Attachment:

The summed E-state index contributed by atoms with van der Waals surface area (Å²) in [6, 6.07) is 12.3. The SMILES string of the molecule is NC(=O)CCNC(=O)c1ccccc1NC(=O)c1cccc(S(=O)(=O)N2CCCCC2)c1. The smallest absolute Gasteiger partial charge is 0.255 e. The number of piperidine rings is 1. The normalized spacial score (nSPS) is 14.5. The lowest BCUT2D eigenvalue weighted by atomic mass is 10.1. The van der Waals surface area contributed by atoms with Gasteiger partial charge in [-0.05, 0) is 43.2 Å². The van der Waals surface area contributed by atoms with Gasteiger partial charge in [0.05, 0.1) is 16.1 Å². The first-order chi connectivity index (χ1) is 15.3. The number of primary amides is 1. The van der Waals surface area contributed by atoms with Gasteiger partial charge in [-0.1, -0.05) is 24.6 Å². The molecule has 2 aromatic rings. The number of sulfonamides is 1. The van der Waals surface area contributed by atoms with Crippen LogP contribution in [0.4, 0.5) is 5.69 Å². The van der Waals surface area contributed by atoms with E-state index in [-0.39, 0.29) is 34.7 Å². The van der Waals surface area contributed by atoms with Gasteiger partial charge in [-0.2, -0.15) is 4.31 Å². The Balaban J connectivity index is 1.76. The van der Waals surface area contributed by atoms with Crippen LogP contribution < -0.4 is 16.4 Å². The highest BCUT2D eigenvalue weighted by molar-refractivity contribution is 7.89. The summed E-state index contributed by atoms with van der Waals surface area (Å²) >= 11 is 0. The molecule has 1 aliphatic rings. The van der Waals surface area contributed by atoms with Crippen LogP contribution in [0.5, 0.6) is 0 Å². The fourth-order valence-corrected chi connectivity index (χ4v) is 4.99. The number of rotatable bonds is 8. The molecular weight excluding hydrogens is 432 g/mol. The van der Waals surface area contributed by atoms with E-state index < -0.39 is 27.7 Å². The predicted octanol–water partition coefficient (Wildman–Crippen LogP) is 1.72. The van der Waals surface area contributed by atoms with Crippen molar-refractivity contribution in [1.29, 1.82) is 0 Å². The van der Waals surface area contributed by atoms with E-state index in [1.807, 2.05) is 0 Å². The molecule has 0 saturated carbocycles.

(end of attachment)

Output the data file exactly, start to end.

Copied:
The summed E-state index contributed by atoms with van der Waals surface area (Å²) in [6, 6.07) is 12.3. The SMILES string of the molecule is NC(=O)CCNC(=O)c1ccccc1NC(=O)c1cccc(S(=O)(=O)N2CCCCC2)c1. The smallest absolute Gasteiger partial charge is 0.255 e. The number of piperidine rings is 1. The normalized spacial score (nSPS) is 14.5. The lowest BCUT2D eigenvalue weighted by atomic mass is 10.1. The van der Waals surface area contributed by atoms with Gasteiger partial charge in [-0.05, 0) is 43.2 Å². The van der Waals surface area contributed by atoms with Gasteiger partial charge in [0.05, 0.1) is 16.1 Å². The first-order chi connectivity index (χ1) is 15.3. The number of primary amides is 1. The van der Waals surface area contributed by atoms with Gasteiger partial charge in [-0.1, -0.05) is 24.6 Å². The molecule has 2 aromatic rings. The number of sulfonamides is 1. The van der Waals surface area contributed by atoms with Crippen LogP contribution in [0.4, 0.5) is 5.69 Å². The van der Waals surface area contributed by atoms with E-state index in [-0.39, 0.29) is 34.7 Å². The van der Waals surface area contributed by atoms with Gasteiger partial charge in [-0.2, -0.15) is 4.31 Å². The Balaban J connectivity index is 1.76. The van der Waals surface area contributed by atoms with Crippen LogP contribution < -0.4 is 16.4 Å². The highest BCUT2D eigenvalue weighted by molar-refractivity contribution is 7.89. The summed E-state index contributed by atoms with van der Waals surface area (Å²) >= 11 is 0. The molecule has 1 aliphatic rings. The van der Waals surface area contributed by atoms with Crippen LogP contribution in [0.5, 0.6) is 0 Å². The fourth-order valence-corrected chi connectivity index (χ4v) is 4.99. The number of rotatable bonds is 8. The molecular weight excluding hydrogens is 432 g/mol. The van der Waals surface area contributed by atoms with E-state index < -0.39 is 27.7 Å². The predicted octanol–water partition coefficient (Wildman–Crippen LogP) is 1.72. The van der Waals surface area contributed by atoms with Crippen molar-refractivity contribution in [1.29, 1.82) is 0 Å². The van der Waals surface area contributed by atoms with E-state index in [1.807, 2.05) is 0 Å². The molecule has 0 saturated carbocycles.